Understanding leather

16 Aug, 2019

Since pre-historic cave people covered themselves in the skins of animals to protect themselves from the elements, leather has long been used as a practical and aesthetic material. From its primitive origins, leather has since been crafted over time by traders and artisans. Because of its durability and comfort leather became the choice material to make clothing, shoes and upholstery. It developed from its primitive origins into a luxury material that defines the quality of an item. Although leather ultimately implies luxury, the grade of leather is the true indication of the level of the quality of the product.

There are four main types of leathers which range from most natural (aniline) to the most processed (bi-cast).


Aniline leather is the highest grade of leather. Usually sourced from the raw hides of European cows, aniline leather is soft and supple and shows off the natural scars and tick marks from the animal. Because it has no protective layer on top, the leather, like beautiful recycled timber, will change and mark over time. The natural patina will continue to develop, allowing the character of the leather to mould and adapt. Lounges made from this rich and earthy leather are easily scuffed and require more frequent care and maintenance, but the result is an absolutely stunning piece of furniture that only becomes more beautiful with every wrinkle and groove.


Semi-aniline can be a wonderful alternative to aniline. Being the next grade down from aniline this leather still retains much of the natural beauty of the skin however it is separated from the top layer, sanded and a finish coat is added, making it slightly less breathable. This allows the final product to be considerably more durable and less effected by sunlight and other potentially degrading factors. Semi-aniline leather also offers a more uniform colouring which, although perhaps loosing some character, can be very much appreciated in a more commercial look or product. Although semi-aniline leather has a protective lacquer on its surface allowing it to retain its original look, the hair follicles are still open, and the natural charm of the leather is still visible. This is really the ideal choice for a luxury leather sofa.

Corrected Grain

Corrected grain leather is the most commercially utilised leather. It is far more readily available and affordable than the higher end aniline and semi-aniline grades. In fact 80% of leather in upholstery in the market is made from this grade of leather. As the name implies corrected grain leather is sourced from hides that do not meet the criteria of the higher quality, more natural grades. The imperfections are usually sanded off and then corrected with a uniform artificial pattern. Corrected grain leather is significantly easier to maintain and care for and is recommended for lounge suites that will be bought for everyday use. It is far less breathable than the higher end grades however remains the most practical and durable choice.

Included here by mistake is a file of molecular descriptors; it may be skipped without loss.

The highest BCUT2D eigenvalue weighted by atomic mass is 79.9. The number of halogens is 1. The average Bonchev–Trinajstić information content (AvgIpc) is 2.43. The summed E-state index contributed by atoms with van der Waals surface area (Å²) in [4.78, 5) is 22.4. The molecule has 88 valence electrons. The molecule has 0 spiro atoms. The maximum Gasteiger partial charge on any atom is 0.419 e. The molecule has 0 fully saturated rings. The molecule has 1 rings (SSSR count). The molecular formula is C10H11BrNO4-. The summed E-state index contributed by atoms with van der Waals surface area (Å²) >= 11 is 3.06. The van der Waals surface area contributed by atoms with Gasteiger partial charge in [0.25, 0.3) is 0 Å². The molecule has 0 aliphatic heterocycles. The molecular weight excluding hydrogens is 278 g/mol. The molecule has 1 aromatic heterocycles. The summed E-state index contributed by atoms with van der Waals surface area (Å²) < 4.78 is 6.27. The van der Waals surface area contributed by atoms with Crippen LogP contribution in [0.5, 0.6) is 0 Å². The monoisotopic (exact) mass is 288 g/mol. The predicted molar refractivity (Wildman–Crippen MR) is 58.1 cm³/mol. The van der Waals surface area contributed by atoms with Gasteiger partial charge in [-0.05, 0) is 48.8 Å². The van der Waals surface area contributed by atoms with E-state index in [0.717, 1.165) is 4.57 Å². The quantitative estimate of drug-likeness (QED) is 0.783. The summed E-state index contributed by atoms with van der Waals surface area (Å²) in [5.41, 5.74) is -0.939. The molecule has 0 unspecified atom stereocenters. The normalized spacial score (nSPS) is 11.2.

Bi-cast leather is the low end of the leather grades. It is usually taken from portions of the lower grade leather that remains when the higher-grade layer is split off. The material is coated with a thin layer of polyurethane (PU) or vinyl giving it an artificial sheen. It is often utilised for lower traffic areas of furniture like the back or sides as a cost effective alternative to the higher end grades.

When thinking of investing in leather furniture it is crucial to understand the different variations and quality of the leather you are purchasing. Are you looking for something luxurious, rich in character and natural charm that develops its beauty over time, however might be a little bit high maintenance? Or do you know you need a solid and durable leather lounge that is suitable for everyday use for you and your family? Eureka Street Furniture’s extensive leather lounge suite collection offers sensational pieces that will have you covered no matter what your looking for.

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